Durand Guion: “Certainly, brands and designers will always have a place, but now people are much more engaged with making decisions themselves. We have had to learn, especially being in a fashion office, it isn’t like, ‘Well we’re going to tell everybody what to wear, and they’re going to do that.’ People are making decisions for themselves. They’re so much more aware and confident. What I think is happening now, is you’ve got someone close to them. Someone who looks like them, thinks like them, eats like them. For the consumer it’s like, ‘Wow I can live through this.’ It’s a way of amplifying what’s personal and then you can personalize it. I think that’s why the influencer thing is so big.”
Why are Reels so important on Instagram?
Michaela O’Shaughnessy: “It really is a whole new opportunity to expand your reach and gain new followers on Instagram. And being truthful, I think organic reach and growth on Instagram can be difficult for creators and brands at times. And if you’re a brand or creator out there that’s really looking to grow your Instagram following, the number one thing I would say is to start producing Reels content regularly and consistently. I think we mentioned earlier, dipping your toe into video for brands or creators can sometimes be intimidating. But it really doesn’t need to be a high-level production. It can literally be the editor using the green screen feature to say, ‘Hey these are my five favorite looks from Milan this week.’ And it’s something that everyone can tap into and do a little testing and learning with it.”
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What makes an influencer effective?
Olivia Caputo: “It’s about building trust and feeling like you know somebody. When you watch a commercial on TV or read something in a magazine, it’s someone that you don’t know. You’re probably less compelled to buy something or be influenced by something. But if it’s someone that you know and trust already, there is going to be a much higher return there. I think it’s about relating to your audience, and really feeling like you’re building a community of people rather than just spewing out a message or advertisement.”
What’s the future of Instagram?
Michaela O’Shaugnessy: “I think we will see a huge shift this year with Instagram. A couple months ago our CEO Adam Mosseri said, ‘Instagram is no longer a photo sharing app.’ Everyone was very mad of course, knowing the Instagram we all know and love! Photos will always still be there, but we are going to see a big shift towards video on Instagram in the next twelve months. It’s really pivoting towards becoming an entertainment platform, as well as a sharing platform. I’m excited to see where it goes. And I think we know there is a lot of competition with TikTok. As we all know, there is no elephant in the room about that. It’s definitely a pivotal point for the brand. But I’m excited to see what comes.”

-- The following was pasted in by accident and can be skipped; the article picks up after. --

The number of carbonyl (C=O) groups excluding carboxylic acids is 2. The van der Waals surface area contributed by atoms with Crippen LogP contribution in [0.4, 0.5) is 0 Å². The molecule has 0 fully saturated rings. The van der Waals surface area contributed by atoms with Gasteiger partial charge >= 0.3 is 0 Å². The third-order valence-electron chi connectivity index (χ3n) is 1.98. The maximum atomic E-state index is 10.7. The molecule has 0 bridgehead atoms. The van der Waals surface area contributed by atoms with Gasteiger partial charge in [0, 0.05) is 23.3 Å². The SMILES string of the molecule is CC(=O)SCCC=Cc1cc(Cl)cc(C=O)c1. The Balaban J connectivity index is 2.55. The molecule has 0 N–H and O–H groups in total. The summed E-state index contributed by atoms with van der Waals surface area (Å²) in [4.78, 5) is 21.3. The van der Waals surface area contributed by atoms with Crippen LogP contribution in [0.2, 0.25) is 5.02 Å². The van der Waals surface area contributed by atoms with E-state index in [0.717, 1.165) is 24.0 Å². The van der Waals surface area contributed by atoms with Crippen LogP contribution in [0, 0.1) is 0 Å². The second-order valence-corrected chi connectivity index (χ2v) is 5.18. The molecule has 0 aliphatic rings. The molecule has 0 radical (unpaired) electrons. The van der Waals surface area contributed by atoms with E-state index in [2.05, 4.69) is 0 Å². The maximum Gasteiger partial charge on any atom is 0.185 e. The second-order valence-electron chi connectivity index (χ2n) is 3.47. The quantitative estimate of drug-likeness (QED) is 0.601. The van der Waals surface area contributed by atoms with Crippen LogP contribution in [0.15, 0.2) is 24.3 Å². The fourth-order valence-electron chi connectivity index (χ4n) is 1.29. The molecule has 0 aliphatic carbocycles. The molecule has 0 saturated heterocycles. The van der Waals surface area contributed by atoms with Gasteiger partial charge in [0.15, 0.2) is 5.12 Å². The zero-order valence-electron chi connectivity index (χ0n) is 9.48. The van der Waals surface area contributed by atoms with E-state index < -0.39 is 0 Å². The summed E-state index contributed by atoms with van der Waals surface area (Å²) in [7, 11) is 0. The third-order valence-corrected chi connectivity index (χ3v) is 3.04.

Can the metaverse replace the physical fashion experience?
Rachel Tashjian: “I think it has to be a compliment. As a fashion writer, I can’t help but think that there’s going to be a reaction to all of this. And the idea of having highly customized, handmade clothing that emphasizes a tactile experience in a one-on-one interaction is going to remain extremely popular, or at least very competitive to that experience. But yeah, it does seem like something that will compliment [other social platforms]. There are very often interviews where Silicon Valley CEOs say, ‘All of our meetings are going to take place in the Metaverse in five years.’ Which is funny because the other day I couldn’t figure out how to turn on my new computer at work. So, I’m not sure how that’s going to go!”
What apps can help aspiring content creators?
Olivia Caputo: “Most people probably have the Tezza app. If you don’t, I highly recommend her app. She has plenty of filters that are so easy to throw on any photo or video. She also has the ability to edit videos like adding effects and things like that, which is cool. There is also a feature where you can plan your Instagram feed. It’s like an all-in-one amazing app, I love that one. I think beyond that, getting inspiration and learning what to do from creators who create tutorials is a great place to learn how to create certain kinds of content. I think a lot of people can get overwhelmed by video content that they see on TikTok or Reels, where there is some kind of transition that makes it look impossible to create. If you go look at some of these creators that share tutorials, a lot of it is not as hard as it looks. It can be very very simple to make something look cool and compelling, and engaging to your audience.”
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Brands can pursue legal action if you fake your Instagram follow count
Michaela O’Shaughnessy: “Brands can pursue legal action if they do a brand deal with you, and they later learn that a % of your following is bought. They can actually sue you, so don’t do that! I also know that every couple of months Instagram cleans out fake accounts. A couple years ago Justin Bieber—I’m not saying that he purchased the followers!—but he did have quite a significant percentage of bots. So, his following literally went down by two million overnight.”
The benefits of video for creators
Olivia Caputo: “It’s a lot easier to show your personality in a video than a photo. Sometimes I’ll just be like, ‘OK I’m going to take off my makeup now, and I’m not doing anything else so I might as well film it.’ So, it’s just very personal, it can be chit chatty. You’re just saying whatever you want to your audience, so they really see a different side of your personality. Rather than what shows through in photos. I think it’s just another way to build that trust and connection with your audience and build it into a community rather than just followers.”